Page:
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Women, girl child in the shadows of climate change - Energy And Water Development Corp

Women, girl child in the shadows of climate change


The Chronicle

Vincent Gono, Features Editor
IN many developing countries, socio-cultural norms — those unwritten rules and traditions that are usually inherited and are part of the greater patriarchal construct are definitive of the roles men and women are expected to perform in the society.

The rules form part of the society’s acceptable norms where each gender is apportioned its responsibility and where any attempts to defy or override them is unacceptable and would be looked at with derision as anti-social — unAfrican in the African context.

In Zimbabwe, although strides have been made to bring equal opportunities in all areas, a lot more needs to be done in the home to ensure women are given an opportunity to explore their capabilities without murmurs of disapproval from men.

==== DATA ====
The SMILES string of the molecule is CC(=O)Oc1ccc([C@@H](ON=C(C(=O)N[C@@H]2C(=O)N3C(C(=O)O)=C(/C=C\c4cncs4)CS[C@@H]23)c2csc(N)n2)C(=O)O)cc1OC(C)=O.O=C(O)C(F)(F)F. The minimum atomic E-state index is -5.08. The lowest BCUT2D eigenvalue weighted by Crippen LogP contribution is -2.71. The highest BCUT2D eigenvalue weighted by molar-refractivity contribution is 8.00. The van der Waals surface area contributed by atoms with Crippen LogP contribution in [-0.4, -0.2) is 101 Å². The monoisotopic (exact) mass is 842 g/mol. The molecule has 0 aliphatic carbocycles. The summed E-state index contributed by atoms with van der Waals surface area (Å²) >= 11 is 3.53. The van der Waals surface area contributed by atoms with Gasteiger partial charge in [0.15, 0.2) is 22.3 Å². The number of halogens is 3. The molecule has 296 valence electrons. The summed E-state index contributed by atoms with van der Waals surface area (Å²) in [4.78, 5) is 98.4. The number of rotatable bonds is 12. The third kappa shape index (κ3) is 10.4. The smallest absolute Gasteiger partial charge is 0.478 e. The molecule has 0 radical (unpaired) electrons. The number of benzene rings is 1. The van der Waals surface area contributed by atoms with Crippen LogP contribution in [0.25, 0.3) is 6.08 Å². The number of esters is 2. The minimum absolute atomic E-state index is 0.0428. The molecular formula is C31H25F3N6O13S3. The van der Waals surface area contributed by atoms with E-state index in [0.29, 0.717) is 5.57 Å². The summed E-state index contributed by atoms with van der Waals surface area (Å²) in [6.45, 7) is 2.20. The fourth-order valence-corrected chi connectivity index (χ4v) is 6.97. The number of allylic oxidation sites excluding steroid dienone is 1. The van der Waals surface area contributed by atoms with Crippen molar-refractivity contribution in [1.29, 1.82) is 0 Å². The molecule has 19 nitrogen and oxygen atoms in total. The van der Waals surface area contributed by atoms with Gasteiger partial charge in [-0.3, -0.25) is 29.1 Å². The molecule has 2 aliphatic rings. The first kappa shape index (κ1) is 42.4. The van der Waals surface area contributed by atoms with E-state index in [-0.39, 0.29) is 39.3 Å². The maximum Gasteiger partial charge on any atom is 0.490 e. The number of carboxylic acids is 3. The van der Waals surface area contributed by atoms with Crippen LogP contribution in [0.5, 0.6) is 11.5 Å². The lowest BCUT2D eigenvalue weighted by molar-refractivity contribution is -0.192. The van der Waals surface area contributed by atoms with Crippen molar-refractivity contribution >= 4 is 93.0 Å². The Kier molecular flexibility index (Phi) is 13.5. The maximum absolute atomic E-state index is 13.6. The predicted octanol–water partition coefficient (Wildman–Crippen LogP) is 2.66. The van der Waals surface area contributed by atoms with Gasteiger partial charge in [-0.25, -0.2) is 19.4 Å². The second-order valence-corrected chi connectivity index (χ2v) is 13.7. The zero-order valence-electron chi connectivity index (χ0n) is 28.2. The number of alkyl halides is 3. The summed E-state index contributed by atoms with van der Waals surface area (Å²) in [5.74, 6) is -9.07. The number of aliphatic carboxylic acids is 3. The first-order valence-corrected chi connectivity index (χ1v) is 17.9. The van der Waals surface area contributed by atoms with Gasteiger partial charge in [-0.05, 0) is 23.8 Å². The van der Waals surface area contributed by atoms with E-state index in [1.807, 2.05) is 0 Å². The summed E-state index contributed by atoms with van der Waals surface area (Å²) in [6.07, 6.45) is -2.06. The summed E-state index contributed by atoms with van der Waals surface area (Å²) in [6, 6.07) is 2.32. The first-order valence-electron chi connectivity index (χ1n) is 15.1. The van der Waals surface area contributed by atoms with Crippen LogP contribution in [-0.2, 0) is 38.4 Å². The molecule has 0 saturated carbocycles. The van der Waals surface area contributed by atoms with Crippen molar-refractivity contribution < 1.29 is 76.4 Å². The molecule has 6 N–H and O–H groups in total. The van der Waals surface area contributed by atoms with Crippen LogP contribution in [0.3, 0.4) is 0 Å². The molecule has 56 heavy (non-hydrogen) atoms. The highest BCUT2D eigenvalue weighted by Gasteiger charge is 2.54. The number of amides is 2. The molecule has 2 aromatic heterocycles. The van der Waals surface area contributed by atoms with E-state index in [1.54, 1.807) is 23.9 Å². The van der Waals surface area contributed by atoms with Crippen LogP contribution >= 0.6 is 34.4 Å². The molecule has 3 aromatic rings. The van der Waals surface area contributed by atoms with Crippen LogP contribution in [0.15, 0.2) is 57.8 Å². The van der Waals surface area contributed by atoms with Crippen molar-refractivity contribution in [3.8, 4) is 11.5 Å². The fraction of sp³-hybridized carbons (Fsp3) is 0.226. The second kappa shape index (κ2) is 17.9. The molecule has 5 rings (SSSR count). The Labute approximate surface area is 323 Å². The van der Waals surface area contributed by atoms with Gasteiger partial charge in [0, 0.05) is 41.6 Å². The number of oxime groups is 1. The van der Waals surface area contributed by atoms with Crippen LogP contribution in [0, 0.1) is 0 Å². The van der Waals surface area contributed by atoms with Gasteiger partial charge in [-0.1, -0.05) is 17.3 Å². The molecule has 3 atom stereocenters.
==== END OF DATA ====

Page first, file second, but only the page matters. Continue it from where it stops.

Women, in many developing countries suffer gender inequalities with respect to duties in the home, child care, human rights, political and economic status, land ownership, housing conditions, exposure to violence, education and health.

And climate change is just but an added factor that will aggravate women’s vulnerability.

Climate change has had debilitating effects on availability of water and energy in the home and in most developing countries that is the women’s department in the unwritten code of gender responsibilities.

The climate change phenomenon has seen frequent droughts especially is sub-Saharan Africa and it meant that water to drink has also become scarce. Boreholes and wells that much of the population in the countryside depends on are drying up earlier than before.